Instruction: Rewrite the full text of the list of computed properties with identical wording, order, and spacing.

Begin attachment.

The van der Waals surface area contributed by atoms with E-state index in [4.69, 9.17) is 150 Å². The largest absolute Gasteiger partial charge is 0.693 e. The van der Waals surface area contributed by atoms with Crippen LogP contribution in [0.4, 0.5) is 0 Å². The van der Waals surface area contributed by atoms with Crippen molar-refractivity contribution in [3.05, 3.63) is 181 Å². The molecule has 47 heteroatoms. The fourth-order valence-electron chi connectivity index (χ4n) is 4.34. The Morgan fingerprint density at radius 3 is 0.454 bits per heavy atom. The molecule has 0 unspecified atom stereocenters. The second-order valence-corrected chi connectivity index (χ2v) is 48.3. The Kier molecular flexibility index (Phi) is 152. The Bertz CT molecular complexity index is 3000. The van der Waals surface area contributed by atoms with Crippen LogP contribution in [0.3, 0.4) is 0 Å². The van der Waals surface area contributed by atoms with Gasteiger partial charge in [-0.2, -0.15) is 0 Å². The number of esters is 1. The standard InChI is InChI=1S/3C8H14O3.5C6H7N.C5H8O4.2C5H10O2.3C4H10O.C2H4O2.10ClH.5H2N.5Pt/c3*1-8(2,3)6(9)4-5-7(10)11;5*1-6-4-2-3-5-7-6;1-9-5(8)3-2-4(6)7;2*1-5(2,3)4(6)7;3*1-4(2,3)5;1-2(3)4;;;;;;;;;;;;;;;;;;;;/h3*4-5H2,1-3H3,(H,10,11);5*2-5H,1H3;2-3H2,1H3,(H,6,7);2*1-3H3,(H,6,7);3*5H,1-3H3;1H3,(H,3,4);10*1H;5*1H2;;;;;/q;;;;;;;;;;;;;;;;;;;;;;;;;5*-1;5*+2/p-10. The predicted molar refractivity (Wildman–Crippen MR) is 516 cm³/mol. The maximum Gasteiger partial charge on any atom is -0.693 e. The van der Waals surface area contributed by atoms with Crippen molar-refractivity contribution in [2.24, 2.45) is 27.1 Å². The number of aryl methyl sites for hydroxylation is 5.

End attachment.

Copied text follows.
The van der Waals surface area contributed by atoms with E-state index in [4.69, 9.17) is 150 Å². The largest absolute Gasteiger partial charge is 0.693 e. The van der Waals surface area contributed by atoms with Crippen LogP contribution in [0.4, 0.5) is 0 Å². The van der Waals surface area contributed by atoms with Crippen molar-refractivity contribution in [3.05, 3.63) is 181 Å². The molecule has 47 heteroatoms. The fourth-order valence-electron chi connectivity index (χ4n) is 4.34. The Morgan fingerprint density at radius 3 is 0.454 bits per heavy atom. The molecule has 0 unspecified atom stereocenters. The second-order valence-corrected chi connectivity index (χ2v) is 48.3. The Kier molecular flexibility index (Phi) is 152. The Bertz CT molecular complexity index is 3000. The van der Waals surface area contributed by atoms with Crippen LogP contribution in [0.3, 0.4) is 0 Å². The van der Waals surface area contributed by atoms with Gasteiger partial charge in [-0.2, -0.15) is 0 Å². The number of esters is 1. The standard InChI is InChI=1S/3C8H14O3.5C6H7N.C5H8O4.2C5H10O2.3C4H10O.C2H4O2.10ClH.5H2N.5Pt/c3*1-8(2,3)6(9)4-5-7(10)11;5*1-6-4-2-3-5-7-6;1-9-5(8)3-2-4(6)7;2*1-5(2,3)4(6)7;3*1-4(2,3)5;1-2(3)4;;;;;;;;;;;;;;;;;;;;/h3*4-5H2,1-3H3,(H,10,11);5*2-5H,1H3;2-3H2,1H3,(H,6,7);2*1-3H3,(H,6,7);3*5H,1-3H3;1H3,(H,3,4);10*1H;5*1H2;;;;;/q;;;;;;;;;;;;;;;;;;;;;;;;;5*-1;5*+2/p-10. The predicted molar refractivity (Wildman–Crippen MR) is 516 cm³/mol. The maximum Gasteiger partial charge on any atom is -0.693 e. The van der Waals surface area contributed by atoms with Crippen molar-refractivity contribution in [2.24, 2.45) is 27.1 Å². The number of aryl methyl sites for hydroxylation is 5.